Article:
Therefore, I have concluded that a simple, elegant, and symmetrical model of reality must exemplify Integrity, Organization, and Proportion. Which means that, ultimately, messy Reality must resolve fragmentation into Unity, randomness into Design, and instability into Balance. In other words, Reality must reconcile with Ideality. That's why I came to agree with the 17th century philosopher Spinoza that the world ultimately consists of a single "substance", which he identified with God and Nature. With the benefit of 21st century sciences, however, I can add a few more items to the list of mundane names for that one divine substance : Mind, Information, Consciousness, and so forth. But this thesis will focus primarily on one humble manifestation of divinity that has recently become the subject of empirical, scientific investigation. And I propose to call that emerging paradigm by the euphonious appellation, Enformationism. ●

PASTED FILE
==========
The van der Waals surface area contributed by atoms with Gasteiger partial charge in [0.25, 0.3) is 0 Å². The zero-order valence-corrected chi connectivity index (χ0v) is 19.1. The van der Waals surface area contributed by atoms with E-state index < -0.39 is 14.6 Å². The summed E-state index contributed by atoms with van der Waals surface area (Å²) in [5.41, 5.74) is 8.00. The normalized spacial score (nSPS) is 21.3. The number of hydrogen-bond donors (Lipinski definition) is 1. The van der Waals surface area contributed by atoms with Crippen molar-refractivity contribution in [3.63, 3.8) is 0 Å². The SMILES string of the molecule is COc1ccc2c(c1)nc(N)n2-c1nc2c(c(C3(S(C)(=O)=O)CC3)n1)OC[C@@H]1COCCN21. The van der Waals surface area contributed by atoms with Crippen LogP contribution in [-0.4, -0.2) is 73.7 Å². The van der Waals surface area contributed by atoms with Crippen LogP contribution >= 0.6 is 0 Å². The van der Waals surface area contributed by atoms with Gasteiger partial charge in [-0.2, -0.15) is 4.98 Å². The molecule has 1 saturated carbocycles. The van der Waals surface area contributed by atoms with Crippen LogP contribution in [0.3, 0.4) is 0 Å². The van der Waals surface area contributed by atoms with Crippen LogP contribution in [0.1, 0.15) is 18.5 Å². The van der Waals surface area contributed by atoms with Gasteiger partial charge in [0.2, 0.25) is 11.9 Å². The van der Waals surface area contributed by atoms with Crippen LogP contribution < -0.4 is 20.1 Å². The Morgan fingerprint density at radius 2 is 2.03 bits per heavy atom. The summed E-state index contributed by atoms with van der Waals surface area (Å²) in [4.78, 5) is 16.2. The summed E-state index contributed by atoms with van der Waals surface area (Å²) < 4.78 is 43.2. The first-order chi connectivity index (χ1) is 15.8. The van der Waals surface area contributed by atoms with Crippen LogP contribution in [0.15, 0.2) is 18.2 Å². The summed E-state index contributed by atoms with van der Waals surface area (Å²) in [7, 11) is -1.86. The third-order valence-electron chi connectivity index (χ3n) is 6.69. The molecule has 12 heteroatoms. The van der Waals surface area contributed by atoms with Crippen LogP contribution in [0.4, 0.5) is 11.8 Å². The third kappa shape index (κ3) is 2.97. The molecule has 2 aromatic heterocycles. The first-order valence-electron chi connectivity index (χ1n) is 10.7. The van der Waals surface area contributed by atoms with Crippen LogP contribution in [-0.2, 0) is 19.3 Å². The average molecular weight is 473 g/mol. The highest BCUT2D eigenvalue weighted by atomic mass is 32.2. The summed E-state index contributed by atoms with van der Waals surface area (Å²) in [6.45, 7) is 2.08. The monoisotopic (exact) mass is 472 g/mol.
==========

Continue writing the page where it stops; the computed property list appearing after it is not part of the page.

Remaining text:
Unity                    Plurality

Cosmos                     Chaos

Synthesis             Analysis

System              Aggregate

Fluid                    Granular

Integrity   Fragmentation

Whole                         Parts

Collective          Individual

Inter-linked Independent

Related                 Isolated

Life                            Death

Mind                       Matter

Health                  Sickness

Organic            Mechanical

Enformy               Entropy






Our understanding of how the world works has evolved from simple, linear 19th century Mechanisms to complex, non-linear 20th century Holism, which is now transforming into 21st century Integralism.
—- gnomon